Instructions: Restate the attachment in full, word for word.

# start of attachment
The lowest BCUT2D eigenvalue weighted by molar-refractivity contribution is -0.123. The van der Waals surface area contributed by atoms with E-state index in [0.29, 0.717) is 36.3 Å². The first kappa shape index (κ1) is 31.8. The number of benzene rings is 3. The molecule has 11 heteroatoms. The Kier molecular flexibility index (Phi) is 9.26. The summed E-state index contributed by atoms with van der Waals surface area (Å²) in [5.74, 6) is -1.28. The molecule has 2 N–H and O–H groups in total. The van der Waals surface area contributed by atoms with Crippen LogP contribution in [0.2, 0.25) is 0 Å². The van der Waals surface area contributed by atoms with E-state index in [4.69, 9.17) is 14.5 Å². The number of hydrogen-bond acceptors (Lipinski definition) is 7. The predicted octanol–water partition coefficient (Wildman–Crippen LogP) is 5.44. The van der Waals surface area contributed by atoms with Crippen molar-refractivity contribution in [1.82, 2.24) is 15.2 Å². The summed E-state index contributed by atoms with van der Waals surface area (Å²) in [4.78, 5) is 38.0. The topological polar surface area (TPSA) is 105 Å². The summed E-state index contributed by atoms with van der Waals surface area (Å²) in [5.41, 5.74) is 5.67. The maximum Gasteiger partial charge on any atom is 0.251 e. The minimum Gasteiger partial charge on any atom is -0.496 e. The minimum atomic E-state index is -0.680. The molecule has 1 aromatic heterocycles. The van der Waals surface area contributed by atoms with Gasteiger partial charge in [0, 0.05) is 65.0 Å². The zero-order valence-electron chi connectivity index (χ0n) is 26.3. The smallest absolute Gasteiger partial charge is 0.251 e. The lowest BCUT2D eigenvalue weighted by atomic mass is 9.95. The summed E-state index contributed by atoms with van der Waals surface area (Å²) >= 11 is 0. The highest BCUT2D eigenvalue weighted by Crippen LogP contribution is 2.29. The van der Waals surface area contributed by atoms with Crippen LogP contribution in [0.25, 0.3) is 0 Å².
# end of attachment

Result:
The lowest BCUT2D eigenvalue weighted by molar-refractivity contribution is -0.123. The van der Waals surface area contributed by atoms with E-state index in [0.29, 0.717) is 36.3 Å². The first kappa shape index (κ1) is 31.8. The number of benzene rings is 3. The molecule has 11 heteroatoms. The Kier molecular flexibility index (Phi) is 9.26. The summed E-state index contributed by atoms with van der Waals surface area (Å²) in [5.74, 6) is -1.28. The molecule has 2 N–H and O–H groups in total. The van der Waals surface area contributed by atoms with Crippen LogP contribution in [0.2, 0.25) is 0 Å². The van der Waals surface area contributed by atoms with E-state index in [4.69, 9.17) is 14.5 Å². The number of hydrogen-bond acceptors (Lipinski definition) is 7. The predicted octanol–water partition coefficient (Wildman–Crippen LogP) is 5.44. The van der Waals surface area contributed by atoms with Crippen molar-refractivity contribution in [1.82, 2.24) is 15.2 Å². The summed E-state index contributed by atoms with van der Waals surface area (Å²) in [4.78, 5) is 38.0. The topological polar surface area (TPSA) is 105 Å². The summed E-state index contributed by atoms with van der Waals surface area (Å²) in [5.41, 5.74) is 5.67. The maximum Gasteiger partial charge on any atom is 0.251 e. The minimum Gasteiger partial charge on any atom is -0.496 e. The minimum atomic E-state index is -0.680. The molecule has 1 aromatic heterocycles. The van der Waals surface area contributed by atoms with Gasteiger partial charge in [0, 0.05) is 65.0 Å². The zero-order valence-electron chi connectivity index (χ0n) is 26.3. The smallest absolute Gasteiger partial charge is 0.251 e. The lowest BCUT2D eigenvalue weighted by atomic mass is 9.95. The summed E-state index contributed by atoms with van der Waals surface area (Å²) >= 11 is 0. The highest BCUT2D eigenvalue weighted by Crippen LogP contribution is 2.29. The van der Waals surface area contributed by atoms with Crippen LogP contribution in [0.25, 0.3) is 0 Å².